MR Daily Review
1. Idaho Supreme Court approves state’s near total abortion ban.
The Idaho Supreme Court ended a stay of the state’s near total abortion ban, allowing it to go into effect August 25th. The trigger law was set to go into place shortly after Dobbs but a local planned parenthood chapter and a donor sought an injunction and temporarily stopped the ban until the court gave it the go ahead. Idaho’s ban has carve outs for rape, incest, and the life of the mother but activists are already questioning what exactly those mean. Around the country people are making headlines when forced to carry dead fetuses or their life otherwise put at risk due to forced pregnancy. Idaho will be no exception to the inherent difficulty in answering where those lines are drawn and who should draw them. The unfortunate reality is that it’s no longer a hypothetical or theoretical matter and it has real life or death consequences for millions of people in Idaho and all the other states with similar bans.
2. Former mining regulators claim strip mining could have worsened already devastating floods in Kentucky.
Two former state and federal mining regulators are calling for the state of Kentucky to investigate whether strip mining worsened recent flooding that killed at least 37 people. Strip mining refers to a broad category of surface mining (as opposed to underground mining), and depends on stripping the land of any foliage, generally leaving a giant pit in its wake. The regulators point to a number of studies that indicate former strip mining locations reduce water retention, potentially leading to flooding and landslides. One problem with many of these studies is they project using average rainfall so these areas are even more at risk than it seems when subjected to once in a lifetime rain events, sometimes multiple times in one week or month.
3. Israel’s 3-day brutal bombing campaign killed 49 Palestinians including 17 children, targeted refugee camps in Gaza.
Reports announced that Egypt brokered a “ceasefire;” however, such an agreement implies a two-sided conflict, and even an end to violence – neither of which are present here. The reality is that Israel is a one-sided aggressor that has used an unlimited military capacity against a civilian population that is trapped inside. Moreover, the ceasefire is a temporary end to an active and illegal bombing campaign – and does nothing to end the daily violence for those living in the occupied territories under the Israeli apartheid. Due to the ongoing 15-year blockade, Israel has blocked Palestinians from accessing basic medical supplies, not to mention sufficient clean water. Prior to the unprovoked bombings, Israel closed border crossings with Gaza – not only trapping the future victims inside the territory, but also interrupting its fuel supply and forcing one of the only power plant to shut down, reducing the already low power supply. Now, Israel’s bombs leave Palestinians to try to care for the hundreds injured with scarce hospital capacity that are now facing a potential system-wide shut down due to Israel’s policies that have left the a near total lack of fuel. Among those being cared for are a severely wounded eleven year old girl who lost her hand and both of her legs. After the attack, the young girl told the media that she dreams of being an artist or a doctor, and now fears she will be able to do neither. These are outrageous war crimes perpetrated against a civilian population who have no choice but to continue to live in unlivable conditions. On Monday, reports indicated that Israeli forces have confiscated a water pipeline in the West Bank despite the already severe water crisis while they continue to invade homes, and attack civilians and children.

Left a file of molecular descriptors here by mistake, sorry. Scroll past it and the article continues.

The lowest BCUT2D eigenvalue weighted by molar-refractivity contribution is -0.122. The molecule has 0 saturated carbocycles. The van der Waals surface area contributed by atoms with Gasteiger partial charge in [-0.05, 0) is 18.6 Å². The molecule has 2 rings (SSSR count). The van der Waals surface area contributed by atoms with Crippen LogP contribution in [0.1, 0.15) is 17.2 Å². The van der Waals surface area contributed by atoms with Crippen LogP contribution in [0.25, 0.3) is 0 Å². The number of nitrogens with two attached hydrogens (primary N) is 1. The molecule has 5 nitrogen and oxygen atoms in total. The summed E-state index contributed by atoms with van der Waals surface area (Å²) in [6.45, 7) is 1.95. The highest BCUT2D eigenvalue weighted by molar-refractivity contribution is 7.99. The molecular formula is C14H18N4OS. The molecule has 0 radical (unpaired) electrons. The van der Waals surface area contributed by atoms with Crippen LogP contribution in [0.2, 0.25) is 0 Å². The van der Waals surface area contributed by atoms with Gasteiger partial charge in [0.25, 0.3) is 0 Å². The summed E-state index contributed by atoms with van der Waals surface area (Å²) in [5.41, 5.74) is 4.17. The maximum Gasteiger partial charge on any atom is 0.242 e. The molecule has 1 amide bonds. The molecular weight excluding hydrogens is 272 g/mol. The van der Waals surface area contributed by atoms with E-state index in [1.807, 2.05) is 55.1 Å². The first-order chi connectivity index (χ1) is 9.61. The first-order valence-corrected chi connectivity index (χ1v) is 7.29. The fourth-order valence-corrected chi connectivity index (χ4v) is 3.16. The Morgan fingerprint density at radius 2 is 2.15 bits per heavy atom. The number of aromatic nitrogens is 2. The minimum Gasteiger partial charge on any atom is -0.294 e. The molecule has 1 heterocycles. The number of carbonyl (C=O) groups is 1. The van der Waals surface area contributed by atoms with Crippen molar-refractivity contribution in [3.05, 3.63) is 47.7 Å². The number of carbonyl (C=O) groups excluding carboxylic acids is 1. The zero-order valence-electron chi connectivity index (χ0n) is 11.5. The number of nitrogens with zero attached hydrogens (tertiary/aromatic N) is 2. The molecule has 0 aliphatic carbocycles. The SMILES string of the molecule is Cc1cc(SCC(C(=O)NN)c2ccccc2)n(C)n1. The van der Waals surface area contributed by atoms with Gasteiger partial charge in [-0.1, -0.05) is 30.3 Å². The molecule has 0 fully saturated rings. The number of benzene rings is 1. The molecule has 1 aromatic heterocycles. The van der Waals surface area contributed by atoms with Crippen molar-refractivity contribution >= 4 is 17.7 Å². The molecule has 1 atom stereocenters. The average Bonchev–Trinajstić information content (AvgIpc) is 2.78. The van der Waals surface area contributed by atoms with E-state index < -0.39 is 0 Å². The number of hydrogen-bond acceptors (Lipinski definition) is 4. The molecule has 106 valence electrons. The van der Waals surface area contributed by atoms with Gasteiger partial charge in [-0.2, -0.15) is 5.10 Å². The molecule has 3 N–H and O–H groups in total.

4. Google threatens employees with layoffs for not being productive, while CEO rakes in $1 billion per year, and the company’s ‘visionary’ strategy is basically just enriching shareholders with more billions via stock buybacks.
In an email viewed by Business Insider, Google ‘leadership’ threatened employees that there would be “blood on the streets” if their sales performance didn’t improve. This comes in the wake of a supposedly temporary hiring freeze that the company has yet to lift, leading employee to worry they will be forced to work longer hours as recently empty roles seem unlikely to be back filled, and comments from CEO Sundar Pichai that the company’s “headcount doesn’t match its productivity.” Meanwhile, few of the reports reiterating Google leadership’s accusations about their lazy staff fail to mention that that Pichai’s compensation is somewhere near 3000 times that of his average employee, and so far this year alone Google has repurchased over $25 billion of its own stock as part of its business strategy. Stock buybacks used to be illegal as they amount to pure enrichment of shareholders and provide absolutely no productive value to the business or economy.
5. ICE detainees strike after being paid $1/day
Detainees at two ICE facilities in Bakersfield and MacFarland, CA are on strike for paltry wages while their employer rakes in billions of dollars in profit. GEO Group, the private entity that runs the prison, has coerced detainees into performing necessary work like cleaning the prison, in exchange for $1/day – this helps GEO maximize profits by laying off the other workers that used to perform these jobs and were covered by employment laws. GEO group has violated minimum wage laws in the past, and as Labor Notes reports, has engaged in retaliation against the detainees on strike, while also ridiculously maintaining that a strike is not possible since the work is ‘volunteer’ based. If you are getting put in solitary confinement for not participating in a ‘volunteer’ program, its hard to see how they can say that it is not an attempt to coerce these employees into near free labor. We talked about it on the MR Sunday stream